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Python threading Tutorial: Everything about Multithreading

Python threading tutorial, how to create and run threads intelligently

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Parallelism is at the core of modern programming. In fact, the reasons for running different pieces of code at the same time are endless. Scalability, efficiency – you name it. No matter the reason, multithreading is a simple way to achieve parallelism in Python. Thus, this Python threading tutorial will cover everything you need to implement multithreading. This includes the usage of Queues for inter-thread communication as well!

Python Threading Tutorial Theory

Before we can dive into parallelism, we should cover some theory. In fact, this section will explain why you need parallelism. After that, it will cover the basic jargon you need to know.

Why do we need parallelism?

Parallelism is a simple concept. It means that your program runs some of its parts at the same time. They might be different parts or even multiple instances of the same part. However, each is running independently from the other.

Parallelism means running multiple parts of your program at the same time.

This, of course, adds a little bit of complexity, so why would we do that? Couldn’t we just use a monolithic program that does everything in sequence? We could, but the performance will be far lower. In fact, parallelism has two main benefits.

  • Horizontal scalability: you can distribute tasks among cores on your PC, or even among different computers. This means you can access more power, and you can have more just by adding computers in the cluster. This is the opposite of vertical scalability, where you need to upgrade the hardware of the same computer.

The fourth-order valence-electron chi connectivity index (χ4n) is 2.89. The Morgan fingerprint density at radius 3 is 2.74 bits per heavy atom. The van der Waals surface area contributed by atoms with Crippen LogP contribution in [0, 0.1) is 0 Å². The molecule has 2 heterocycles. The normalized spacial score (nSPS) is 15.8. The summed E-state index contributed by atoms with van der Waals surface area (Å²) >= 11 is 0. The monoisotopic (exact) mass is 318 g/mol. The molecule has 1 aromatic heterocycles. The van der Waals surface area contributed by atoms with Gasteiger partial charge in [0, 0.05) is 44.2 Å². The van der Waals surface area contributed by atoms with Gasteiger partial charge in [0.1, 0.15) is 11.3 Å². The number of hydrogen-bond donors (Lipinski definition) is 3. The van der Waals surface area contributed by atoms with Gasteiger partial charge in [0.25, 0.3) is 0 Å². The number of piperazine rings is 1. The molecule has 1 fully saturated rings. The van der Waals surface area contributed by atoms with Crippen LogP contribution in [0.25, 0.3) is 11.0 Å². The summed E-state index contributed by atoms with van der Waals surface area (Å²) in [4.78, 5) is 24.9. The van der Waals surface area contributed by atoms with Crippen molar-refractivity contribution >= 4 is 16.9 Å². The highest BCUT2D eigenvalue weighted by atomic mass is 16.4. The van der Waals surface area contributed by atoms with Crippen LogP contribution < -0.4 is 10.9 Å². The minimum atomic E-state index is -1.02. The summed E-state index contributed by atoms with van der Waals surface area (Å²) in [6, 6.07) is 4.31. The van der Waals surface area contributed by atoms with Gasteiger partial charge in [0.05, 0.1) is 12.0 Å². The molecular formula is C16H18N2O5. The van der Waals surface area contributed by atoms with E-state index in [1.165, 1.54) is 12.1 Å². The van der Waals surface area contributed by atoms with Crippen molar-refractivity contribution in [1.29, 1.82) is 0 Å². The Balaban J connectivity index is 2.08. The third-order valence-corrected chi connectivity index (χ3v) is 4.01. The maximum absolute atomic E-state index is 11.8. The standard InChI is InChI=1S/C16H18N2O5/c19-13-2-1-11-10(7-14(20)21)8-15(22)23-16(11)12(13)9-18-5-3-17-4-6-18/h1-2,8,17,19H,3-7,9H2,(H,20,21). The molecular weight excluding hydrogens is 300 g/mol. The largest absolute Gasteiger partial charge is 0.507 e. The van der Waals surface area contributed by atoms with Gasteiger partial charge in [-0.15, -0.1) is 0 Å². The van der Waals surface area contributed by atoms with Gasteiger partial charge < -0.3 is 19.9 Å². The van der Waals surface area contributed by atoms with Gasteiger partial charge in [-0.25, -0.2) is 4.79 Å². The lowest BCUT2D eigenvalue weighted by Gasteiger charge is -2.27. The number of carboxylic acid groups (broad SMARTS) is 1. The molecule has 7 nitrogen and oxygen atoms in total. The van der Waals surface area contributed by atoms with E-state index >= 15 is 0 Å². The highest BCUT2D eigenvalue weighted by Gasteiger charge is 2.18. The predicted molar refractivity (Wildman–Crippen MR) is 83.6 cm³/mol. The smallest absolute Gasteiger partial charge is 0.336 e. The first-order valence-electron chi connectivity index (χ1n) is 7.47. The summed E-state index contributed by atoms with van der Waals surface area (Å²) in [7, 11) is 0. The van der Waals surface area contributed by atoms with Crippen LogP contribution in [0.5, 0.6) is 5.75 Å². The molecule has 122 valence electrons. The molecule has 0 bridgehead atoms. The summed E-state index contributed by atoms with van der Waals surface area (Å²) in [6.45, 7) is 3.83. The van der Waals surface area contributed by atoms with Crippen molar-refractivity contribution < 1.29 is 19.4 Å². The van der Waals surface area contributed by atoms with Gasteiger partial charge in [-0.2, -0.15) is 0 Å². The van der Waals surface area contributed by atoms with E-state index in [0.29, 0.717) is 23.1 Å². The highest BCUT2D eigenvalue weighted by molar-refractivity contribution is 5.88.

• Efficiency: imagine that parts of your script need to wait for something, but some parts do not. You can have only the parts that really need to wait do the waiting, while the others move forward.
In this Python threading tutorial we explain the befits of running multiple threads, including horizontal scalability.
With vertical scalability, you need to enhance the power of your PC. With horizontal scalability, you can add more PCs.

We have different ways of implementing parallelism in Python. Since this is a python threading tutorial, we are going to cover multithreading. However, you should know that other options exist.

Multithreading and Multiprocessing

When it comes to parallelism, we have two main ways to go: multithreading and multiprocessing. The two can achieve similar results in two different ways.

A process is a program running on a computer. The operating system will dedicate some RAM to that process, and allocate some meta-information that it needs to work with that process. You can literally see this as a whole program in execution. Instead, a thread is somehow a lightweight version of a process. It is not a program in execution, but part of it. It is part of a process and shares the memory with other threads in the same process. On top of that, the operating system doesn’t have to allocate the meta-information for the thread.

A process is a program in execution. A thread is only part of a process.

For a simple task, like running a function, working with multiple threads is the best way to go. In fact, this python threading tutorial will cover how to achieve parallelism with threads. You could apply the same concepts to multiprocessing as well.

Multithreading Jargon

This section of this python threading tutorial is important. If you get the jargon right, understanding the whole article will be a lot easier. Despite being a complex topic, the jargon of python threading is not complex at all.

Sync and Async

Python Threading tutorial will explain how you can run some threads asynchornously, doing multiple things at the same time
With an async thread, some instructions may be executed concurrently.

Asynchronous is the buzzword here. A simple program is going to be synchronous, which means instructions will be executed in order. The program will run each instruction after another, in the order you prepared. However, with threading, you can run parts of the programs asynchronously. This means parts of the code may run before or after some other parts, as they are now unrelated.